ADVISORY: Make sure you always consult face to face with a specialist before applying any remedy. The following article does not substitute professional medical advice.
Also known by other names like Dogs Parsley, Aethusa cynapium, Poison Parsley, Dog Bane, and the lesser hemlock, Fool’s Parsley is an annual herb of the Umbelliferae, plant family. The herb is native to northwest Africa, Western Asia, and some European regions like Southern Finland.
Fool’s Parley is the only species of its genus but thrives in different variations that are subdivided into different subspecies, forms, and varieties. There are four types in Finland, which often appear different with their sizes varying from 10 cm-1.5m. Budding usually begins in June and continues until the end of autumn.
It is also associated with Water-dropwort and Hemlock, though believed to be poisonous. Areas where the herb grows as a common weed in gardens like Central Europe experience occasional poisonings. It contains harmful alkaloids such that, even a small amount causes poisoning and larger proportions can lead to death.
How to Differentiate the Herb from Parsley
The herb deceptively takes on the appearance of edible parsley (Petroselinumcrispum). However, Fool’s Parsley is fatally toxic. Patients exposed to the plant’s poison should seek medical help immediately. It’s important to find a doctor, as its effects are cumulative in nature. To begin with, the leaves of the herb do not emit the spicy smell of parsley but an unpleasant onion-like scent.
Additionally, most parsley species that grow in Finland have curly leaves- a distinguishing factor from the herb. The parsley herb also thrives in old gardens or wastelands with overgrown weeds and has roots that look like radishes or young turnips. Other distinguishing characteristics include:
- Habitat: as earlier highlighted, the herb thrives in open spaces that are found primarily on wastelands, margins of arable land, and disturbed ground. The pasture provides lots of light, space, and is rich in nutrients for its existence.
- The arrangement of flowers: the small white flowers are arranged in a flat cluster. Each flower sprouts into five petals. The location of the bracts distinguishes it from spicy parsley plant as they are attached underneath the flower head. Also, the flowers occur in 3-5 groups and are thin, curved, and hang conspicuously under the flower’s head. They are not uniformly distributed on the underside of the flower head but adopt a beard-like feature.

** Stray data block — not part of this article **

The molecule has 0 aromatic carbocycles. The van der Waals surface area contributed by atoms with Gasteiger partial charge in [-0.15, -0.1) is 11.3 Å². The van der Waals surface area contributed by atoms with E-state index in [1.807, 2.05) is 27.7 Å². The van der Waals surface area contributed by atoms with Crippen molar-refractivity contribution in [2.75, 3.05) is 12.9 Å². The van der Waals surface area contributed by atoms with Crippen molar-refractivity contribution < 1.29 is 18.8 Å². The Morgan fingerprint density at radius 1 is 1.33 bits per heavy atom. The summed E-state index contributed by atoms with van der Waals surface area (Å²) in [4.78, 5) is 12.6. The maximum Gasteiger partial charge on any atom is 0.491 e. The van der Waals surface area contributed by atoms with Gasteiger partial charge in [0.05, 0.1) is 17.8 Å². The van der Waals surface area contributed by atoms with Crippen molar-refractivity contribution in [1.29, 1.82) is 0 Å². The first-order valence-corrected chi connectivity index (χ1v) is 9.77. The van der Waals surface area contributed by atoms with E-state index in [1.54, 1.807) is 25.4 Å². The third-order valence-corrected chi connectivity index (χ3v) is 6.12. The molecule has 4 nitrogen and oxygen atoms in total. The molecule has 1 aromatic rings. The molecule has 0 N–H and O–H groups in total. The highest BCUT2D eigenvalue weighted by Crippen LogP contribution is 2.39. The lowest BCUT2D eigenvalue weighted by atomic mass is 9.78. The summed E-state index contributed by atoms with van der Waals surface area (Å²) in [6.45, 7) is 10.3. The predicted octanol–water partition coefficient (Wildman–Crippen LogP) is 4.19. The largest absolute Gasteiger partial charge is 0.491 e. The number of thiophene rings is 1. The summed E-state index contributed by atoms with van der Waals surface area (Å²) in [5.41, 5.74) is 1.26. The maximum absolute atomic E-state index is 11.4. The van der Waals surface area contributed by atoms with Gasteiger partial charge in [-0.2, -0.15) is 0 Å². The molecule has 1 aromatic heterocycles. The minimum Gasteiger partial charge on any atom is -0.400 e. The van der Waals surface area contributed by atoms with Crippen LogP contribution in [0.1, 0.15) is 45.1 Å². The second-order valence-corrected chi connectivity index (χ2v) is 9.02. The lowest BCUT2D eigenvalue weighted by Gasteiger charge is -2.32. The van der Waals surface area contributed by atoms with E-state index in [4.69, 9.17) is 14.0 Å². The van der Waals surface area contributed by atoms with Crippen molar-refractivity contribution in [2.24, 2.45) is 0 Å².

- Height: the herb has a height of 50cm, which is usually much shorter than the ordinary spicy parsley. The feature also distinguishes it from other umbellifers like the giant hogweed and the Heracleummantegazzianum that grow as high as five meters.
- Seeds: the seeds of the herb are small, egg-shaped, and finely-grooved. Their shape makes them very specific to the herb and requires close examination.
- A hollow stem: it has a uniform green color and is hollow. Though it appears delicate, it is very sturdy and stiff considering its reduced height.
- The shape of leaves: this herb has triangular leaves, a common feature among many umbellifers that adopt the same form. The pinnate (leaves divided to have opposite pairs of leaflets) shape differentiates them from other plants as very few plant species have pinnate leaves.
Symptoms of Parsley Poisoning
Some of the symptoms of parsley poisoning include:
- Inflammation of the throat and the mouth
- Blurred vision.
- Skeletal paralysis.
- Duodenal congestion.
- Abdominal pain
- Pupil dilation.
How the Herb Disrupts Gastrointestinal Problems
Historically, the herb was used to fight digestive problems like cholera infantum (a type of fatal childhood gastroenteritis). However, today the herb is occasionally used in folk medicinal remedies for gastrointestinal problems like summer diarrhea in children, sedative purposes, and to alleviate convulsions.
Though poisonous, the dried form of the herb loses most of its toxicity and is crushed to make an effective remedy for infants who have diarrhea during the teething phase. Most parents believe that teething causes diarrhea. However, there is little medical evidence to support a causal relationship between a kid’s teething phase and gastrointestinal problems.
The most common belief is that excessive saliva during teething affects the alimentary system. Additionally, during teething, children put anything in their mouth to ease discomfort; most of these items are not clean, causing diarrhea. A homemade recipe is usually used to ameliorate the problem.
The recipe is also used to combat cholera infantum. This inflammatory disorder affects children during summer months. It was more prevalent in previous years where it even caused the death of affected kids. The stomachic infection was characterized by high fever (102-104 degrees Fahrenheit), lots of diarrhea, and bowel discharges that are accompanied by straining stool and pain.
All these symptoms increase gradually until the vomiting becomes severe. The child also looks emaciated and may die within 24 hours if he does not receive professional help. The stool has a whitish-yellow color or tinged with green on the outset with lumps of milk curd as the condition worsens.
Cholera infantum that lasts more than 24 hours takes up other variations of the disease- summer diarrhea, dysentery, gastrointestinal catarrh, summer complaint, gastritis, gastro enteritis, and enterocolitis.
Recipes that include fool’s parsley should contain minimal amounts of the herb as it is extremely poisonous. Users should seek advice from folk medicine practitioners who have used the recipes in the past before administering the remedy on their children.